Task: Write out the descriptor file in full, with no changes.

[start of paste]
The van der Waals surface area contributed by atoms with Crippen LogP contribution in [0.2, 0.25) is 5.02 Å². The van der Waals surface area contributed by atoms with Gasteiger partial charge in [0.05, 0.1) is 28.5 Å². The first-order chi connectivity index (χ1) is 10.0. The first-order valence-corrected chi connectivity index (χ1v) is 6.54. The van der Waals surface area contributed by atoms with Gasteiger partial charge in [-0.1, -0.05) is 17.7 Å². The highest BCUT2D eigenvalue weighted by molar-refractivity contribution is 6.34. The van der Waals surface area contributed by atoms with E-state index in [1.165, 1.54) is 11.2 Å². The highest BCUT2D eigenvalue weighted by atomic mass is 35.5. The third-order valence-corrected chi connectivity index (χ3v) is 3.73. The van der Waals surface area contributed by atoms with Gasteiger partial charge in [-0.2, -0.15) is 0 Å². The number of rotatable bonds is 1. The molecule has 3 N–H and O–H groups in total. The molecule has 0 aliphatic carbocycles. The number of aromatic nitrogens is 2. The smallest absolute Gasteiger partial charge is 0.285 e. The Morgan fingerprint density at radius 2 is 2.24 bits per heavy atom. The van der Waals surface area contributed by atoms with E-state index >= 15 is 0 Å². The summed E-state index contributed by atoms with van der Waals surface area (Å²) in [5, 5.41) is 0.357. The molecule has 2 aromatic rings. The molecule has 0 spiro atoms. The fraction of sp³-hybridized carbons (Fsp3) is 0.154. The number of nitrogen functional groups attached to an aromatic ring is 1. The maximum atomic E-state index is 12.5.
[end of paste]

The van der Waals surface area contributed by atoms with Crippen LogP contribution in [0.2, 0.25) is 5.02 Å². The van der Waals surface area contributed by atoms with Gasteiger partial charge in [0.05, 0.1) is 28.5 Å². The first-order chi connectivity index (χ1) is 10.0. The first-order valence-corrected chi connectivity index (χ1v) is 6.54. The van der Waals surface area contributed by atoms with Gasteiger partial charge in [-0.1, -0.05) is 17.7 Å². The highest BCUT2D eigenvalue weighted by molar-refractivity contribution is 6.34. The van der Waals surface area contributed by atoms with E-state index in [1.165, 1.54) is 11.2 Å². The highest BCUT2D eigenvalue weighted by atomic mass is 35.5. The third-order valence-corrected chi connectivity index (χ3v) is 3.73. The van der Waals surface area contributed by atoms with Gasteiger partial charge in [-0.2, -0.15) is 0 Å². The number of rotatable bonds is 1. The molecule has 3 N–H and O–H groups in total. The molecule has 0 aliphatic carbocycles. The number of aromatic nitrogens is 2. The smallest absolute Gasteiger partial charge is 0.285 e. The Morgan fingerprint density at radius 2 is 2.24 bits per heavy atom. The van der Waals surface area contributed by atoms with E-state index >= 15 is 0 Å². The summed E-state index contributed by atoms with van der Waals surface area (Å²) in [5, 5.41) is 0.357. The molecule has 2 aromatic rings. The molecule has 0 spiro atoms. The fraction of sp³-hybridized carbons (Fsp3) is 0.154. The number of nitrogen functional groups attached to an aromatic ring is 1. The maximum atomic E-state index is 12.5.